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Black Monday Memories: Lansdown on why he didn't jump off a bridge

Black Monday Memories: Lansdown on why he didn't jump off a bridge

In a special series, leading City figures give us their recollections of Black Monday, 30 years on from the great crash of 1987. This is what co-founder of Hargreaves Lansdown, Stephen Lansdown learned.

We were in offices in a building called Embassy House, which was over the road from Habitat. My memory goes back to the Friday because it was the storm.

Double coincidence in that sense, but you had that storm going on and then Wall Street went into a panic on the Friday. I remember a fellow director at the time, Sean Kingston, phoned me up saying what are we going to do? I said we can’t do anything until the Monday anyway.

Monday came and I can’t remember the guy’s name, but he worked at Mercury Asset Management and he said he was doing a presentation on investing in equities at Wall Street and he couldn’t understand why everyone was leaving. He came out with an interesting point that the only reason the market stopped where it did that day was because it closed. It was in free-fall and he’d never seen anything like it before in his life.

I just remember where we were in a scenario sitting around a boardroom table. We didn’t have a discretionary service, we were very strongly focused on advisory. We had clients’ certificates all across the table and we were trying to sell some of these funds and basically the unit trust companies took the phone off the hook and weren’t answering the phones.

The only business that answered the phones was Framlington, but they did no business with intermediaries, so they knew they weren’t going to get any orders, so they were fine, but they made a big player of that.

But the industry went into meltdown because you couldn’t deal in anything and suddenly you realised from that if you want to do something quickly, you’ve got to have discretion. So that’s when HL started to develop a discretionary service. It wasn’t big at that time for a long while, but it grew into what it is now.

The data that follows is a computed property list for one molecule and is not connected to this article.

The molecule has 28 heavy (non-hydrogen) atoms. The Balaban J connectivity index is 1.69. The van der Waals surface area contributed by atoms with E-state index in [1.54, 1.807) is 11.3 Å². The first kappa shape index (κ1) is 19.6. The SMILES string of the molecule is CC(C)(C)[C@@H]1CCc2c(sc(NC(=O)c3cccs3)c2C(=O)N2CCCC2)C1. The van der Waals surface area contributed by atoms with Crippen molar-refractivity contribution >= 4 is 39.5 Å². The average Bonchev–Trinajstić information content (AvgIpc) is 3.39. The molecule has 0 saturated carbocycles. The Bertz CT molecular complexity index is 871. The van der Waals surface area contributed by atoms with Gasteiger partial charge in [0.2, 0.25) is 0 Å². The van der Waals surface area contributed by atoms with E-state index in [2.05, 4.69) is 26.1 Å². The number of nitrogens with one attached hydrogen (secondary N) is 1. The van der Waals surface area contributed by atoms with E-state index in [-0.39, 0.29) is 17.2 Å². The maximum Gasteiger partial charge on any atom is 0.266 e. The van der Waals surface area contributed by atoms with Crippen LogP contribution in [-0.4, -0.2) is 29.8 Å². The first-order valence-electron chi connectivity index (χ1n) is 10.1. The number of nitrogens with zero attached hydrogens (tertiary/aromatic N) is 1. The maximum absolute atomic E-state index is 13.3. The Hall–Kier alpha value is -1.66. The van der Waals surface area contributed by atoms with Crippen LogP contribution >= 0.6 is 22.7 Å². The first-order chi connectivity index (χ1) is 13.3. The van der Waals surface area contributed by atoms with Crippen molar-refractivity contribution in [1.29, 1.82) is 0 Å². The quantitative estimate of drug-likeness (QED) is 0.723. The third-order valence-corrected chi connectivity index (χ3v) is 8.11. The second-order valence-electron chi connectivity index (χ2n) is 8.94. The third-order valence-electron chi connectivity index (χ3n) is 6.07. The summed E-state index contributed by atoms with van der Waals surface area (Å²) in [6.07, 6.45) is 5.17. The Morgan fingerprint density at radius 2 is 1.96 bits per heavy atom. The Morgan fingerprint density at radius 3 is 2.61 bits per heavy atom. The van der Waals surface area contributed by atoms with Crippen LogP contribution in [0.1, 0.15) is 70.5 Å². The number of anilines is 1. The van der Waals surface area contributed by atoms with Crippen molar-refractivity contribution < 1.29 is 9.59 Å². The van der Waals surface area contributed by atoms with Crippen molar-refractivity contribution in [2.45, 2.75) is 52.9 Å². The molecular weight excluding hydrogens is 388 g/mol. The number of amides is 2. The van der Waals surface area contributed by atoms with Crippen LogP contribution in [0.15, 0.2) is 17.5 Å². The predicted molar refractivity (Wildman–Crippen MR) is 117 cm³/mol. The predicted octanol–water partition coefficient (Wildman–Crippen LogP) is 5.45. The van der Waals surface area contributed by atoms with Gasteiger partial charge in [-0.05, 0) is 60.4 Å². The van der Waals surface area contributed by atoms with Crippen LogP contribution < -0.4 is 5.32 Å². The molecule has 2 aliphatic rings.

It was a frightening experience. I do remember a guy, a client, Mr Pearce, phoned me up and his first comment to me was 'I’m surprised to get hold of you, I thought you’d have jumped off the suspension bridge'. But it cost a penny to go on it and I thought I haven’t got a penny.

But you learn a lot in those situations because again common sense prevailed- markets came off, bounced back a bit, then came off and we had a long bear market until things turned around again.

In the years after that, investment trusts started to take the centre stage because unit trusts lost their market then. They didn’t deal and they let their clients down. They ran and hid and you can’t afford to do that. You don’t run and hide, you stand there if you can’t do anything else, you at least sympathise with your clients.

Investment trusts took centre stage, saying you can sell us, and that’s why we formed Hargreaves Lansdown Stockbrokers because we didn’t want to load 3% [commission] on the front and do it that way. We said if we deal with them, we’ll do it properly in the market.

1987 was one of those periods that you don’t want to go through again, but it actually made the business stronger because you learn from them and you’ve just got to hold your nerve.

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